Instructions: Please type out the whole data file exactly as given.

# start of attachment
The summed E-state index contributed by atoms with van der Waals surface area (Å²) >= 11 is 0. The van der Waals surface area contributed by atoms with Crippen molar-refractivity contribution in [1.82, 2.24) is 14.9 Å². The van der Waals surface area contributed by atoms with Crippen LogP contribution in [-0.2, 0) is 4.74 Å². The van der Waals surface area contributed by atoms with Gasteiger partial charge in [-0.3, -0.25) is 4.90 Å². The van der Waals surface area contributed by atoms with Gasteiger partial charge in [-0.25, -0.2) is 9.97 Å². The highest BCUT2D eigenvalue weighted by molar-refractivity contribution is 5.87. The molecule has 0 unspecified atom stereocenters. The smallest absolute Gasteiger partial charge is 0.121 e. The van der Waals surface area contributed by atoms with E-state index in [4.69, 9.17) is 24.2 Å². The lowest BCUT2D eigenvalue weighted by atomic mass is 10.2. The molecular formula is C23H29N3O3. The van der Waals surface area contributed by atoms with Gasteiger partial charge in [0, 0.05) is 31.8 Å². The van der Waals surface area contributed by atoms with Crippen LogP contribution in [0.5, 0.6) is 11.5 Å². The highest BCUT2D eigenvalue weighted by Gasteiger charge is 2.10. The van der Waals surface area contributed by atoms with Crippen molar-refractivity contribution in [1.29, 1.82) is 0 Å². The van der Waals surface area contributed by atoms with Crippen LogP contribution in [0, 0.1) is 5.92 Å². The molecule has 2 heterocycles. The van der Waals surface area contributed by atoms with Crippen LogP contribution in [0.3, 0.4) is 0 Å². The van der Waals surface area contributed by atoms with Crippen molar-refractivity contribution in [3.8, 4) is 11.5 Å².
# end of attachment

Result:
The summed E-state index contributed by atoms with van der Waals surface area (Å²) >= 11 is 0. The van der Waals surface area contributed by atoms with Crippen molar-refractivity contribution in [1.82, 2.24) is 14.9 Å². The van der Waals surface area contributed by atoms with Crippen LogP contribution in [-0.2, 0) is 4.74 Å². The van der Waals surface area contributed by atoms with Gasteiger partial charge in [-0.3, -0.25) is 4.90 Å². The van der Waals surface area contributed by atoms with Gasteiger partial charge in [-0.25, -0.2) is 9.97 Å². The highest BCUT2D eigenvalue weighted by molar-refractivity contribution is 5.87. The molecule has 0 unspecified atom stereocenters. The smallest absolute Gasteiger partial charge is 0.121 e. The van der Waals surface area contributed by atoms with E-state index in [4.69, 9.17) is 24.2 Å². The lowest BCUT2D eigenvalue weighted by atomic mass is 10.2. The molecular formula is C23H29N3O3. The van der Waals surface area contributed by atoms with Gasteiger partial charge in [0, 0.05) is 31.8 Å². The van der Waals surface area contributed by atoms with Crippen LogP contribution in [0.5, 0.6) is 11.5 Å². The highest BCUT2D eigenvalue weighted by Gasteiger charge is 2.10. The van der Waals surface area contributed by atoms with Crippen molar-refractivity contribution in [1.29, 1.82) is 0 Å². The van der Waals surface area contributed by atoms with Crippen LogP contribution in [0, 0.1) is 5.92 Å². The molecule has 2 heterocycles. The van der Waals surface area contributed by atoms with Crippen LogP contribution in [0.3, 0.4) is 0 Å². The van der Waals surface area contributed by atoms with Crippen molar-refractivity contribution in [3.8, 4) is 11.5 Å².